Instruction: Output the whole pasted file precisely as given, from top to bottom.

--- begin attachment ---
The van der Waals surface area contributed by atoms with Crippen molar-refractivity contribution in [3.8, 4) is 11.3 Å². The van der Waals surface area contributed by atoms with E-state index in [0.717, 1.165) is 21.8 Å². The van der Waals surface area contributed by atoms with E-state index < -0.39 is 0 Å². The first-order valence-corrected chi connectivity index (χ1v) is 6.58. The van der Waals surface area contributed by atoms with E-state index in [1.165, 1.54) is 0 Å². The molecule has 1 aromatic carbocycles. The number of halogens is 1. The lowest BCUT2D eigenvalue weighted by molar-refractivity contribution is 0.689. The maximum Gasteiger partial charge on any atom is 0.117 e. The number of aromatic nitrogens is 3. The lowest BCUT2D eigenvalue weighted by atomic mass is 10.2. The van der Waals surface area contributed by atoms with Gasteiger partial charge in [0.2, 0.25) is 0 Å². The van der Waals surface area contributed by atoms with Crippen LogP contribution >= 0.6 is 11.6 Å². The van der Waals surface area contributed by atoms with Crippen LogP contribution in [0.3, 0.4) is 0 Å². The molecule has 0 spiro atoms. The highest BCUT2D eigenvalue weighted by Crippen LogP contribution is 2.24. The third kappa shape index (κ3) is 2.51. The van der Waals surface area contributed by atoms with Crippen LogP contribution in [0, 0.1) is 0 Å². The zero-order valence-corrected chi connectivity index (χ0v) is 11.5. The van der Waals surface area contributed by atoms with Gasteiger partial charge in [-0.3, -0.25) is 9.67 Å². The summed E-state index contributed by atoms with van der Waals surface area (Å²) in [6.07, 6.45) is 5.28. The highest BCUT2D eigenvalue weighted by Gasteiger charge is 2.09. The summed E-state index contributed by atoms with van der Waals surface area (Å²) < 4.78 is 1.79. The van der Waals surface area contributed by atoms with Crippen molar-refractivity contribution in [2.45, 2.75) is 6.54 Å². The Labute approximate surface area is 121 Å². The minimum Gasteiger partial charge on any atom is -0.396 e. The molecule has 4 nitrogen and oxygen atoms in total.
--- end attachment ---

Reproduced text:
The van der Waals surface area contributed by atoms with Crippen molar-refractivity contribution in [3.8, 4) is 11.3 Å². The van der Waals surface area contributed by atoms with E-state index in [0.717, 1.165) is 21.8 Å². The van der Waals surface area contributed by atoms with E-state index < -0.39 is 0 Å². The first-order valence-corrected chi connectivity index (χ1v) is 6.58. The van der Waals surface area contributed by atoms with E-state index in [1.165, 1.54) is 0 Å². The molecule has 1 aromatic carbocycles. The number of halogens is 1. The lowest BCUT2D eigenvalue weighted by molar-refractivity contribution is 0.689. The maximum Gasteiger partial charge on any atom is 0.117 e. The number of aromatic nitrogens is 3. The lowest BCUT2D eigenvalue weighted by atomic mass is 10.2. The van der Waals surface area contributed by atoms with Gasteiger partial charge in [0.2, 0.25) is 0 Å². The van der Waals surface area contributed by atoms with Crippen LogP contribution >= 0.6 is 11.6 Å². The van der Waals surface area contributed by atoms with Crippen LogP contribution in [0.3, 0.4) is 0 Å². The molecule has 0 spiro atoms. The highest BCUT2D eigenvalue weighted by Crippen LogP contribution is 2.24. The third kappa shape index (κ3) is 2.51. The van der Waals surface area contributed by atoms with Crippen LogP contribution in [0, 0.1) is 0 Å². The zero-order valence-corrected chi connectivity index (χ0v) is 11.5. The van der Waals surface area contributed by atoms with Gasteiger partial charge in [-0.3, -0.25) is 9.67 Å². The summed E-state index contributed by atoms with van der Waals surface area (Å²) in [6.07, 6.45) is 5.28. The highest BCUT2D eigenvalue weighted by Gasteiger charge is 2.09. The summed E-state index contributed by atoms with van der Waals surface area (Å²) < 4.78 is 1.79. The van der Waals surface area contributed by atoms with Crippen molar-refractivity contribution in [2.45, 2.75) is 6.54 Å². The Labute approximate surface area is 121 Å². The minimum Gasteiger partial charge on any atom is -0.396 e. The molecule has 4 nitrogen and oxygen atoms in total.